She eased to her feet, relieved her legs held well. “I’m sure you have a lot of writing to catch up on, and you probably haven’t slept well. I’ll text Ethan and let him know you’re on your way back and—”
“Ophelia, let me stay.”
She froze. The soft words wrapped around her like a cocoon, squeezing away her resistance.
He stepped in front of her, hands raised in surrender. “I know you don’t want me here, but I’m asking again. I promise you can set the rules, and I’ll respect your privacy.” A touch of misery wound through his voice. “I feel bad about Hei Hei hating me, and Mia seeing me naked, and not being able to work. If I can just get one room, I’ll write my script and stay out of your hair. I swear.”
Ethan and Mia’s plea from last week mingled with Kyle’s in her mind. She closed her eyes, trying to think.
How could she keep saying no? Even though Ethan was at fault for lying, she couldn’t let them go on like this. Plus, he’d taken care of her.
The memory hit hard: him tucking her in, feeding her toast, smoothing her brow, changing her clothes. He’d treated her with a tenderness and care that couldn’t be faked.
God knows, it brought up an array of emotions she didn’t want to explore. Plus, he’d taken care of the inn with respect and proficiency—giving up his own time to write. Three months. One room.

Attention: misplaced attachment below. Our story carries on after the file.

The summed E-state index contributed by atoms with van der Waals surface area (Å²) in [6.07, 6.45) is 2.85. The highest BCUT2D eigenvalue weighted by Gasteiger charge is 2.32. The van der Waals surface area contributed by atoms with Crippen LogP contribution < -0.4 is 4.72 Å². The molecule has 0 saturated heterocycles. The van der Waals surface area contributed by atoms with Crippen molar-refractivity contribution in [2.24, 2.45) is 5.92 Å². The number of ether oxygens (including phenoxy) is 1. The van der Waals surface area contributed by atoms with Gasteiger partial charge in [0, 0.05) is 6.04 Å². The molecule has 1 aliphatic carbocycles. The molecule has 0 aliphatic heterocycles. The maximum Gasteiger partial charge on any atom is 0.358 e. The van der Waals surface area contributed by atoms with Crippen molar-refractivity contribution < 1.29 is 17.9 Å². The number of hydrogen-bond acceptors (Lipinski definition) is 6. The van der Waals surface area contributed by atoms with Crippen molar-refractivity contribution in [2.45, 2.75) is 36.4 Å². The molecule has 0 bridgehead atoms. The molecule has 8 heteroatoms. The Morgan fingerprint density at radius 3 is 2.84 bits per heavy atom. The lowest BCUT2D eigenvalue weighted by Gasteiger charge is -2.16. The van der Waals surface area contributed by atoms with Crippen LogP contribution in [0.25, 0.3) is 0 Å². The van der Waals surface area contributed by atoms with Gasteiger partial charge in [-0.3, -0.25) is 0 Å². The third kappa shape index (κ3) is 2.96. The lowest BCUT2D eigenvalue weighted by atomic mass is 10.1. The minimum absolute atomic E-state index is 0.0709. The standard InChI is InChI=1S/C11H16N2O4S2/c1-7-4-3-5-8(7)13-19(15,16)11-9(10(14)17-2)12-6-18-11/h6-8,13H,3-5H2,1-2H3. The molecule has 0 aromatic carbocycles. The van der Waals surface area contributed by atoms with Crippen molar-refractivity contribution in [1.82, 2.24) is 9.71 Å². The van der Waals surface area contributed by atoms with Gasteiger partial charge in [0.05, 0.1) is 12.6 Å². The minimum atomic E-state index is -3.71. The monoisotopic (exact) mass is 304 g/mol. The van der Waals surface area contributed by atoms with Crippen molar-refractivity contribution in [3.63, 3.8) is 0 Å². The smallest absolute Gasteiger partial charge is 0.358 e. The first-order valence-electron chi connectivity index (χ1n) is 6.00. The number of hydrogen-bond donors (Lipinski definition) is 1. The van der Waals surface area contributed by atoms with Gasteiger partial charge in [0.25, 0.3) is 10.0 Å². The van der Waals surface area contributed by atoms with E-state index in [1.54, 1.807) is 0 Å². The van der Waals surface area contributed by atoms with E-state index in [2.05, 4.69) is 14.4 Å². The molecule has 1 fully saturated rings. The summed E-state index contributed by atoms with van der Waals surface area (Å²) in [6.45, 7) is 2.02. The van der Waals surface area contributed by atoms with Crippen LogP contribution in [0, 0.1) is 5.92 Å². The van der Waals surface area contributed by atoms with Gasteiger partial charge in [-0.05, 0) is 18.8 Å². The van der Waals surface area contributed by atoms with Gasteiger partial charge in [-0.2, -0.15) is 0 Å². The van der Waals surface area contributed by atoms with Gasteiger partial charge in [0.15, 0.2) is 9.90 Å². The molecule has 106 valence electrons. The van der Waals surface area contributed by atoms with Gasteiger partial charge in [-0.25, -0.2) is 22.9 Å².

She could structure a daily agenda to make sure she stayed away from him, especially if he was writing all the time. He tended to immerse himself in a project and disappear. If that still held true, the weeks could fly by painlessly. He’d spend time with Ethan, and she had guests to be her buffer in case her body did something stupid like get all melty and hot for some good old-fashioned, ex-lover sex.
Three months. One room. Then he’d be officially out of her life.
She prayed this wasn’t a huge mistake.
“Fine. You can stay.”
His sweet smile made her breath hitch. She’d always loved his smile. With his dimple, burnished hair tumbling over his forehead, and vivid green eyes, he reminded her of a fallen angel. Too bad she knew he was really the devil.
She reminded herself she had to stay strong or he’d find a secret tunnel and slink under the solid wall she’d built around her heart. “But there are rules. If you break them, you’re out of here.”